At a time when the rupee hovers around the 70-mark against the dollar, a clamour for NRI bonds has grown.
In the summer of 2013, the Reserve Bank of India (RBI) had launched NRI bonds and garnered $30 billion to curb the rupee weakness.
Analysts favouring issuing of NRI bonds claim the widening current account deficit, caused by higher imports over exports, can be bridged with dollar inflows from foreign nationals in the form of business capital. Arguing further, analysts state that foreign portfolio investors (FPI) have offloaded nearly Rs 39,000 crore in 2018 till 26 August.
However, the current scenario is a complete contrast of the economic situation in 2013. The RBI currently holds more than $400 billion in its foreign reserves, much higher than the levels in 2013. More importantly, unlike the domestic political situation in 2013, the recent weakness in the rupee is majorly caused by global geo-political factors including the rise in crude oil prices.
The current account deficit (CAD) currently at 2.4 per cent is expected to reach 2.5 per cent in FY19, while in 2013 the CAD had breached 4.8 per cent of GDP.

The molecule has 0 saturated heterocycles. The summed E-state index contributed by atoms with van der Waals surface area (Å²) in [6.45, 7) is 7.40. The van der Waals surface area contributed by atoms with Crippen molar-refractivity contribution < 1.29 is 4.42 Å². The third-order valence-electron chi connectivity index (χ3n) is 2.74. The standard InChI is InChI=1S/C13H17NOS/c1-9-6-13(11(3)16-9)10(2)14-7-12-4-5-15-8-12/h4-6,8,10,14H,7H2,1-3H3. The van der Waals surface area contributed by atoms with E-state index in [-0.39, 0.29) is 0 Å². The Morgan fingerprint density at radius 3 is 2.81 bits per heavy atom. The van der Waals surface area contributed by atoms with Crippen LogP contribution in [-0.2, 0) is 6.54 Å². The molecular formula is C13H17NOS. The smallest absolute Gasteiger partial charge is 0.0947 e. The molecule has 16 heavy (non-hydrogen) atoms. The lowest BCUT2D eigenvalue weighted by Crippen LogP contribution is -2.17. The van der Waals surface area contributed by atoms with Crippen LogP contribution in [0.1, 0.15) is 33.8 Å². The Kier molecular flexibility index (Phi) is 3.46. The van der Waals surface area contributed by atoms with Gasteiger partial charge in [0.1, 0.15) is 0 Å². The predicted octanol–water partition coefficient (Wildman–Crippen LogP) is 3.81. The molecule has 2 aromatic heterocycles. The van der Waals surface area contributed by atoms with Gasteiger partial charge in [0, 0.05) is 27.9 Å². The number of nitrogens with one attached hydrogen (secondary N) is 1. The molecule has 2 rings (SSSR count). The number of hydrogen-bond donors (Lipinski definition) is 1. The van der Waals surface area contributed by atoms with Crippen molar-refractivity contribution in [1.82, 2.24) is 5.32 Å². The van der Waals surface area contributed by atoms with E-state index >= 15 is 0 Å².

Though the probability is less, the RBI could also encourage exports by providing sops to curb the situation.
Meanwhile, about $222 billion of short-term external debt will be maturing by March 2019, strengthening the case for the RBI to release NRI bonds. Short term external debt maturing by March 2019 is almost 55.4 per cent of the current forex reserves, slightly lower than the levels of 2013 when it was 60 per cent.
To prevent the rupee from sinking further, the RBI should clarify to the market its plans to get dollar inflows to repay the external debt.
The author is a fundamental research analyst at Karvy Forex and Currencies Pvt Ltd